6. Invest in data skills and experience
Data sharing, governance, design, processes and innovation all rely on promoting data maturity and integrity within an organisation. We need to invest in ways of working; in tools and approaches that embed data science into policy, operational and delivery teams.
There’s also a need to protect data and personal privacy; to identify patterns from data, informing policy, interventions and services and to learn, and measure, progress.
Citizens Advice is a great example of an organisation that’s invested in a mature data culture. The charity has introduced Natural Language Processing (NLP) to analyse user data in real time. This means staff can quickly identify trends in user needs, to inform service and policy decisions. Staff training also means everyone understands their ethical responsibilities around data.
In these ways, being bolder and braver with data will create more value, impact, flexibility and reach for public services. So people’s needs are better met and so our public institutions can continue to make change possible for the next generation of public services.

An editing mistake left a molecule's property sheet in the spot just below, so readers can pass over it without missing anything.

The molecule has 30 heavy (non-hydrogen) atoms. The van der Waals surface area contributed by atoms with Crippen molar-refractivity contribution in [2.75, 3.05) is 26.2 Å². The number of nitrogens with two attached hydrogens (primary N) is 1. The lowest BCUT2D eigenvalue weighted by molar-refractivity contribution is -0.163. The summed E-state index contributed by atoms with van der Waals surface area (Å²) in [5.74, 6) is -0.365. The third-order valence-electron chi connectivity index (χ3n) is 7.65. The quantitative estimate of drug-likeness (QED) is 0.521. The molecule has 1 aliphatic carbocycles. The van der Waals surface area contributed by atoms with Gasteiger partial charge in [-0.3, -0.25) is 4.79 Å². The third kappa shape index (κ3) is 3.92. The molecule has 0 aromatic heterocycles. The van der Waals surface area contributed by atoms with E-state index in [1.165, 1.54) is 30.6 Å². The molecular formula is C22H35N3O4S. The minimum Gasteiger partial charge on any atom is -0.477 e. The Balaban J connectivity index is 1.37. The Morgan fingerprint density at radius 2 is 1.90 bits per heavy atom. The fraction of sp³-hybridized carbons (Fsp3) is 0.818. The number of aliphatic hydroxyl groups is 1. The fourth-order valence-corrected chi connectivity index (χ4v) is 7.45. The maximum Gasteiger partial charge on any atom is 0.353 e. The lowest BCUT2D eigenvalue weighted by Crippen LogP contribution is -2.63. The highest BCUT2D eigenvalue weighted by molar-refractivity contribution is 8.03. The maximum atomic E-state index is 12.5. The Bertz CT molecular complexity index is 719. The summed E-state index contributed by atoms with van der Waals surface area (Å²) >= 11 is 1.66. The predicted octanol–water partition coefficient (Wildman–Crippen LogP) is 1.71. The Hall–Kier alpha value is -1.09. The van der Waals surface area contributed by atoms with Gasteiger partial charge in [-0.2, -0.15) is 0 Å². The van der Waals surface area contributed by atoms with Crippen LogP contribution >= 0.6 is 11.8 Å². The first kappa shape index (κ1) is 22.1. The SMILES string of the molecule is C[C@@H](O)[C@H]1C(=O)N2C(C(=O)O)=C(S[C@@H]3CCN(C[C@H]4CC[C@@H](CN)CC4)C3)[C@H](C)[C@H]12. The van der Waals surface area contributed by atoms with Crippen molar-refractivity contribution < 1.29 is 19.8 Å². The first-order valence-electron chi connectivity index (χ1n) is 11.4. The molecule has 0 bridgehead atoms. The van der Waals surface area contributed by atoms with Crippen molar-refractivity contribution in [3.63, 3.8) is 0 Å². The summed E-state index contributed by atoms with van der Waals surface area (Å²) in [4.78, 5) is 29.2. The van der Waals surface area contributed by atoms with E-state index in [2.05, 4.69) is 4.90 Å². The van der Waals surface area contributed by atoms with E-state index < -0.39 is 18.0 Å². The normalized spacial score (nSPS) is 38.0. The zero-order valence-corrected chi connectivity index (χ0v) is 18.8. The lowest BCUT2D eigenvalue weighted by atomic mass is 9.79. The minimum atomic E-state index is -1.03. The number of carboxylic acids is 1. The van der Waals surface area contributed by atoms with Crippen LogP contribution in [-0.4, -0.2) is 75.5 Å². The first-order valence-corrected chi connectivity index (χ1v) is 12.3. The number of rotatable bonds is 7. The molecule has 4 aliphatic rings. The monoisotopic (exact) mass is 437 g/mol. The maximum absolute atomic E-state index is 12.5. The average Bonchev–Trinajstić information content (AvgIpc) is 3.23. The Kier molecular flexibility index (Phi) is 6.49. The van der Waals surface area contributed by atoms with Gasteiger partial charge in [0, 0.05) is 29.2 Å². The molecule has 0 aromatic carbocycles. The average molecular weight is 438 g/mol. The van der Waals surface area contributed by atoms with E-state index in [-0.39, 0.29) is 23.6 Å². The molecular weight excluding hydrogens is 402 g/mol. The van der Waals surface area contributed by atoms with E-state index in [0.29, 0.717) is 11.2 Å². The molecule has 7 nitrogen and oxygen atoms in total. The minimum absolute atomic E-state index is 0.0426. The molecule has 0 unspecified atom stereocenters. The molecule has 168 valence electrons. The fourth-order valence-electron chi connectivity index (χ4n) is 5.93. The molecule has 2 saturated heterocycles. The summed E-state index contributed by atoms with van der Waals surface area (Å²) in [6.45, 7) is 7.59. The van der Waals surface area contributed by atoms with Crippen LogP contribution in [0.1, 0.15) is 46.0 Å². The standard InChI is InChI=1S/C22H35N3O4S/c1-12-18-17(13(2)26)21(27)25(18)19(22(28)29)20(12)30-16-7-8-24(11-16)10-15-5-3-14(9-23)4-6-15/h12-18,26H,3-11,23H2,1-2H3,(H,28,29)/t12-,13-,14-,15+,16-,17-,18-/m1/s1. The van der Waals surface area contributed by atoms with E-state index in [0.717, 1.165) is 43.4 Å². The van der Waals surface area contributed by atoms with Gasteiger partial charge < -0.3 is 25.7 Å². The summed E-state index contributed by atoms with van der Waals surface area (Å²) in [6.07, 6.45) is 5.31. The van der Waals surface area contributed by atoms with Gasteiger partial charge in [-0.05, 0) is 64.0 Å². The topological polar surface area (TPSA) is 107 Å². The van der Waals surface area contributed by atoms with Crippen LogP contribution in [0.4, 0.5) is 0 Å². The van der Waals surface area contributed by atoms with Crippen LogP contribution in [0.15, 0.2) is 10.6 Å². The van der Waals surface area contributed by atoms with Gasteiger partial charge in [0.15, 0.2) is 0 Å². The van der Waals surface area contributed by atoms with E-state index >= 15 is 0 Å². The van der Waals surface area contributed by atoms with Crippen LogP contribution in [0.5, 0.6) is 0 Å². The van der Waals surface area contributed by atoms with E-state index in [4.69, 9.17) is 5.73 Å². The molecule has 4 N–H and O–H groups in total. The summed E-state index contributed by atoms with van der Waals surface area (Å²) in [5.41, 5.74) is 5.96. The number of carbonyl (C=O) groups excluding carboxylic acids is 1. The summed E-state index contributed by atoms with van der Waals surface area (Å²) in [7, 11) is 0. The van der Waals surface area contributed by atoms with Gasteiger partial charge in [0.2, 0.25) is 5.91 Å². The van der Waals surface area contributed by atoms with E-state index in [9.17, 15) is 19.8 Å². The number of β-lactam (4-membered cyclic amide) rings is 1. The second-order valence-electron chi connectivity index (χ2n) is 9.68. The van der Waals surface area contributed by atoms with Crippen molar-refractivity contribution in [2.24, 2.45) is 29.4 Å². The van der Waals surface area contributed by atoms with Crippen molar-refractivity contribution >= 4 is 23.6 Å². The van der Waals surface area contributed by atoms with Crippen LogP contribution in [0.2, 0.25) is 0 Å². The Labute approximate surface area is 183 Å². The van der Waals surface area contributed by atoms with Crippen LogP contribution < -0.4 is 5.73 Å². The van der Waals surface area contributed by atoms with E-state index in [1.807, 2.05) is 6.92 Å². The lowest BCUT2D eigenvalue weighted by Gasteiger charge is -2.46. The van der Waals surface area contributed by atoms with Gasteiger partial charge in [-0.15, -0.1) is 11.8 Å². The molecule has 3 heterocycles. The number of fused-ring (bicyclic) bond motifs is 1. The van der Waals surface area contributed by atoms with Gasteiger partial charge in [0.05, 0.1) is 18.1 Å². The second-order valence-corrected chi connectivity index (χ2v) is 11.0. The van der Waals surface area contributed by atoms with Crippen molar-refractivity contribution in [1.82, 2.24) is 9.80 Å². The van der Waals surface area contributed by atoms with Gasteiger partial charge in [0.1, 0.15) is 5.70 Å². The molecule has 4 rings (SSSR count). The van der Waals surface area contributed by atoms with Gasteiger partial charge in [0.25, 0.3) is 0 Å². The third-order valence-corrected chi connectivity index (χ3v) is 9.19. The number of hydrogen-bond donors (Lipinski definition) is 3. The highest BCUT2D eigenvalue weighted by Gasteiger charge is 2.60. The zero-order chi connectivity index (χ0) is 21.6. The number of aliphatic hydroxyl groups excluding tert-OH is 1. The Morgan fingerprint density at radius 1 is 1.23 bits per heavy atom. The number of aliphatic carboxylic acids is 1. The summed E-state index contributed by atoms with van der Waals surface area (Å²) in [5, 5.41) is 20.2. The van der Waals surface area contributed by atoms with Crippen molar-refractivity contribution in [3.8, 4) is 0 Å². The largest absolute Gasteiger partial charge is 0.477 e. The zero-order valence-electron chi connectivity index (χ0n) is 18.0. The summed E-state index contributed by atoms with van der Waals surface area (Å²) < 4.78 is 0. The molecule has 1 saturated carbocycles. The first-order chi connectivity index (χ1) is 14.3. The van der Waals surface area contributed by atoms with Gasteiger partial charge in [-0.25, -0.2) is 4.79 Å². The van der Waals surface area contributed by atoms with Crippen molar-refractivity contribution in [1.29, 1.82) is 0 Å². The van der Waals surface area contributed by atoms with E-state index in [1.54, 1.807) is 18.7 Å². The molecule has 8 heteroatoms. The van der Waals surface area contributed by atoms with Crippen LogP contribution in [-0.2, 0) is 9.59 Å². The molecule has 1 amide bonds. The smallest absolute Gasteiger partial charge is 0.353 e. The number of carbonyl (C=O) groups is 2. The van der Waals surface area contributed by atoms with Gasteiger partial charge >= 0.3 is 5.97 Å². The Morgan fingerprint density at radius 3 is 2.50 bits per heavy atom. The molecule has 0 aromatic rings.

Find out more about how the public sector can increase the value and impact of its services in our new book Multiplied, available to buy from Amazon and Waterstones. Multiplied explores the new and creative ways in which we can unlock the technology, data and design potential of the public sector, to do more for Britain’s communities.
All profits from the book are being donated to the Association of NHS Charities.